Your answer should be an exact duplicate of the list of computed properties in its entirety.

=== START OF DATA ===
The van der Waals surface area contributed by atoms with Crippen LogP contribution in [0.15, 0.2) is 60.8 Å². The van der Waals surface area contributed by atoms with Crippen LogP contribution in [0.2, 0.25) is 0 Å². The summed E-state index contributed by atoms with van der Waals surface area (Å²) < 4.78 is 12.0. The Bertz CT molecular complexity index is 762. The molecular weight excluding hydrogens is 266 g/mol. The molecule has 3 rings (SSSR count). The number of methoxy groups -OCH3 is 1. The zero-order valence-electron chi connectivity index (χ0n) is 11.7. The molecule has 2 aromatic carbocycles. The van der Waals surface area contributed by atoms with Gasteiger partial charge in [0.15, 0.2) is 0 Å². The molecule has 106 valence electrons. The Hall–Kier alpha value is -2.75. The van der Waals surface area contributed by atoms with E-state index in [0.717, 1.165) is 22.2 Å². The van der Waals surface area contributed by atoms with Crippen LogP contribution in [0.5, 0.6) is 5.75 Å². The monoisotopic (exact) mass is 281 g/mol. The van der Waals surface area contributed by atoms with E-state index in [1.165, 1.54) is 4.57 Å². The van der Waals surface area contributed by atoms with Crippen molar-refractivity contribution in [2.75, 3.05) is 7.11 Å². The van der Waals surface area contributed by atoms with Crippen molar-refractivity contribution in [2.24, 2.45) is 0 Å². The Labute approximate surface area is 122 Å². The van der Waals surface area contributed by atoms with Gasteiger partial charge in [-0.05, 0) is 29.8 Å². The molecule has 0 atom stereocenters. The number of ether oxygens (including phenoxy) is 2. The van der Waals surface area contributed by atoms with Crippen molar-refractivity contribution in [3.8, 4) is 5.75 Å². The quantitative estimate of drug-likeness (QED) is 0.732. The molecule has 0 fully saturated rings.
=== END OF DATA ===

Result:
The van der Waals surface area contributed by atoms with Crippen LogP contribution in [0.15, 0.2) is 60.8 Å². The van der Waals surface area contributed by atoms with Crippen LogP contribution in [0.2, 0.25) is 0 Å². The summed E-state index contributed by atoms with van der Waals surface area (Å²) < 4.78 is 12.0. The Bertz CT molecular complexity index is 762. The molecular weight excluding hydrogens is 266 g/mol. The molecule has 3 rings (SSSR count). The number of methoxy groups -OCH3 is 1. The zero-order valence-electron chi connectivity index (χ0n) is 11.7. The molecule has 2 aromatic carbocycles. The van der Waals surface area contributed by atoms with Gasteiger partial charge in [0.15, 0.2) is 0 Å². The molecule has 106 valence electrons. The Hall–Kier alpha value is -2.75. The van der Waals surface area contributed by atoms with E-state index in [0.717, 1.165) is 22.2 Å². The van der Waals surface area contributed by atoms with Crippen LogP contribution in [0.5, 0.6) is 5.75 Å². The monoisotopic (exact) mass is 281 g/mol. The van der Waals surface area contributed by atoms with E-state index in [1.165, 1.54) is 4.57 Å². The van der Waals surface area contributed by atoms with Crippen molar-refractivity contribution in [2.75, 3.05) is 7.11 Å². The van der Waals surface area contributed by atoms with Crippen molar-refractivity contribution in [2.24, 2.45) is 0 Å². The Labute approximate surface area is 122 Å². The van der Waals surface area contributed by atoms with Gasteiger partial charge in [-0.05, 0) is 29.8 Å². The molecule has 0 atom stereocenters. The number of ether oxygens (including phenoxy) is 2. The van der Waals surface area contributed by atoms with Crippen molar-refractivity contribution in [3.8, 4) is 5.75 Å². The quantitative estimate of drug-likeness (QED) is 0.732. The molecule has 0 fully saturated rings.